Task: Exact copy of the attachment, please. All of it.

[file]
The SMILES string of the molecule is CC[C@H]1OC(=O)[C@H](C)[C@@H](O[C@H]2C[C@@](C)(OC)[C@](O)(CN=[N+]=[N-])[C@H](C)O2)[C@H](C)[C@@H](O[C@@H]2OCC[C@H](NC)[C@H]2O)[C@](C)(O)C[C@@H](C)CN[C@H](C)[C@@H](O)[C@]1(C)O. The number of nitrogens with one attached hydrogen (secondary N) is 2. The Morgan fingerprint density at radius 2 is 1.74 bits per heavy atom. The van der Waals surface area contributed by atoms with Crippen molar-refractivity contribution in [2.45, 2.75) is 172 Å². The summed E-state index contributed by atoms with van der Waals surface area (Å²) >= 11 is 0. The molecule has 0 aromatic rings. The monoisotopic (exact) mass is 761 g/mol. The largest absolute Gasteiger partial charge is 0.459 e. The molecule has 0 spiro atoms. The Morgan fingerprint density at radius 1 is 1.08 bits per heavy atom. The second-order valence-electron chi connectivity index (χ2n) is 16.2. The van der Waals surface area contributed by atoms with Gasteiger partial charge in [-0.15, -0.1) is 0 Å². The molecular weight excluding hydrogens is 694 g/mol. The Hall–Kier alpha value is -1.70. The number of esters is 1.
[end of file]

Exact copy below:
The SMILES string of the molecule is CC[C@H]1OC(=O)[C@H](C)[C@@H](O[C@H]2C[C@@](C)(OC)[C@](O)(CN=[N+]=[N-])[C@H](C)O2)[C@H](C)[C@@H](O[C@@H]2OCC[C@H](NC)[C@H]2O)[C@](C)(O)C[C@@H](C)CN[C@H](C)[C@@H](O)[C@]1(C)O. The number of nitrogens with one attached hydrogen (secondary N) is 2. The Morgan fingerprint density at radius 2 is 1.74 bits per heavy atom. The van der Waals surface area contributed by atoms with Crippen molar-refractivity contribution in [2.45, 2.75) is 172 Å². The summed E-state index contributed by atoms with van der Waals surface area (Å²) >= 11 is 0. The molecule has 0 aromatic rings. The monoisotopic (exact) mass is 761 g/mol. The largest absolute Gasteiger partial charge is 0.459 e. The molecule has 0 spiro atoms. The Morgan fingerprint density at radius 1 is 1.08 bits per heavy atom. The second-order valence-electron chi connectivity index (χ2n) is 16.2. The van der Waals surface area contributed by atoms with Gasteiger partial charge in [-0.15, -0.1) is 0 Å². The molecular weight excluding hydrogens is 694 g/mol. The Hall–Kier alpha value is -1.70. The number of esters is 1.